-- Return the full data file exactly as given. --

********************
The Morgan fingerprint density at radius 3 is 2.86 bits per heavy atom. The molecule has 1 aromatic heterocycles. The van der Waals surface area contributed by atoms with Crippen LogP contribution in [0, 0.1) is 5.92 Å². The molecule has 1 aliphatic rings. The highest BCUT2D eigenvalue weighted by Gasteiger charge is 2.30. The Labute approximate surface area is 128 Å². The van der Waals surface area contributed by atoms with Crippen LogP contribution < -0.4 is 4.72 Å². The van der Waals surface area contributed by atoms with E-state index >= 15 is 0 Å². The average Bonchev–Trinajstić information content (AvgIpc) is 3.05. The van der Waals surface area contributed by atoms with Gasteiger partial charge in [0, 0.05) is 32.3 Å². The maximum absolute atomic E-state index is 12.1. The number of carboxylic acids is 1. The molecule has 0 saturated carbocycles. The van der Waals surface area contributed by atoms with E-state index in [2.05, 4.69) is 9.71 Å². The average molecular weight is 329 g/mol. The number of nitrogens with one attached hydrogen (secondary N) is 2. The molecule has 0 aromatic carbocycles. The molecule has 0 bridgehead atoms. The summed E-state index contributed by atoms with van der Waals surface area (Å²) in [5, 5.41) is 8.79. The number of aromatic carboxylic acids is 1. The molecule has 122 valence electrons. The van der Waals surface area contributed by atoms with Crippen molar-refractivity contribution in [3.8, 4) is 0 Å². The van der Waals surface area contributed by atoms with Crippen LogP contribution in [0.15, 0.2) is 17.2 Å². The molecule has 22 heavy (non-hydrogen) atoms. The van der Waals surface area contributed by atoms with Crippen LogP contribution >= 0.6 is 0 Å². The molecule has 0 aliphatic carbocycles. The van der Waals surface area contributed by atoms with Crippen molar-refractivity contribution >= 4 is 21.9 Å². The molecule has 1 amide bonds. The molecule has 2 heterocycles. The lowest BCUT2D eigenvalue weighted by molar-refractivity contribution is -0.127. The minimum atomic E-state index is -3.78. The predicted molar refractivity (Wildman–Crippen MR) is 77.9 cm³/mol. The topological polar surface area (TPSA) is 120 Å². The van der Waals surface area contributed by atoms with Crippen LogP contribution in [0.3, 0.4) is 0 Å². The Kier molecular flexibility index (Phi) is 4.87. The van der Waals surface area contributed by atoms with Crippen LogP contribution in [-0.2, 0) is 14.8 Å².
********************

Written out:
The Morgan fingerprint density at radius 3 is 2.86 bits per heavy atom. The molecule has 1 aromatic heterocycles. The van der Waals surface area contributed by atoms with Crippen LogP contribution in [0, 0.1) is 5.92 Å². The molecule has 1 aliphatic rings. The highest BCUT2D eigenvalue weighted by Gasteiger charge is 2.30. The Labute approximate surface area is 128 Å². The van der Waals surface area contributed by atoms with Crippen LogP contribution < -0.4 is 4.72 Å². The van der Waals surface area contributed by atoms with E-state index >= 15 is 0 Å². The average Bonchev–Trinajstić information content (AvgIpc) is 3.05. The van der Waals surface area contributed by atoms with Gasteiger partial charge in [0, 0.05) is 32.3 Å². The maximum absolute atomic E-state index is 12.1. The number of carboxylic acids is 1. The molecule has 0 saturated carbocycles. The van der Waals surface area contributed by atoms with E-state index in [2.05, 4.69) is 9.71 Å². The average molecular weight is 329 g/mol. The number of nitrogens with one attached hydrogen (secondary N) is 2. The molecule has 0 aromatic carbocycles. The molecule has 0 bridgehead atoms. The summed E-state index contributed by atoms with van der Waals surface area (Å²) in [5, 5.41) is 8.79. The number of aromatic carboxylic acids is 1. The molecule has 122 valence electrons. The van der Waals surface area contributed by atoms with Crippen molar-refractivity contribution in [3.8, 4) is 0 Å². The van der Waals surface area contributed by atoms with Crippen LogP contribution in [0.15, 0.2) is 17.2 Å². The molecule has 22 heavy (non-hydrogen) atoms. The van der Waals surface area contributed by atoms with Crippen LogP contribution >= 0.6 is 0 Å². The molecule has 0 aliphatic carbocycles. The van der Waals surface area contributed by atoms with Crippen molar-refractivity contribution >= 4 is 21.9 Å². The molecule has 1 amide bonds. The molecule has 2 heterocycles. The lowest BCUT2D eigenvalue weighted by molar-refractivity contribution is -0.127. The minimum atomic E-state index is -3.78. The predicted molar refractivity (Wildman–Crippen MR) is 77.9 cm³/mol. The topological polar surface area (TPSA) is 120 Å². The van der Waals surface area contributed by atoms with Crippen LogP contribution in [0.3, 0.4) is 0 Å². The Kier molecular flexibility index (Phi) is 4.87. The van der Waals surface area contributed by atoms with Crippen LogP contribution in [-0.2, 0) is 14.8 Å².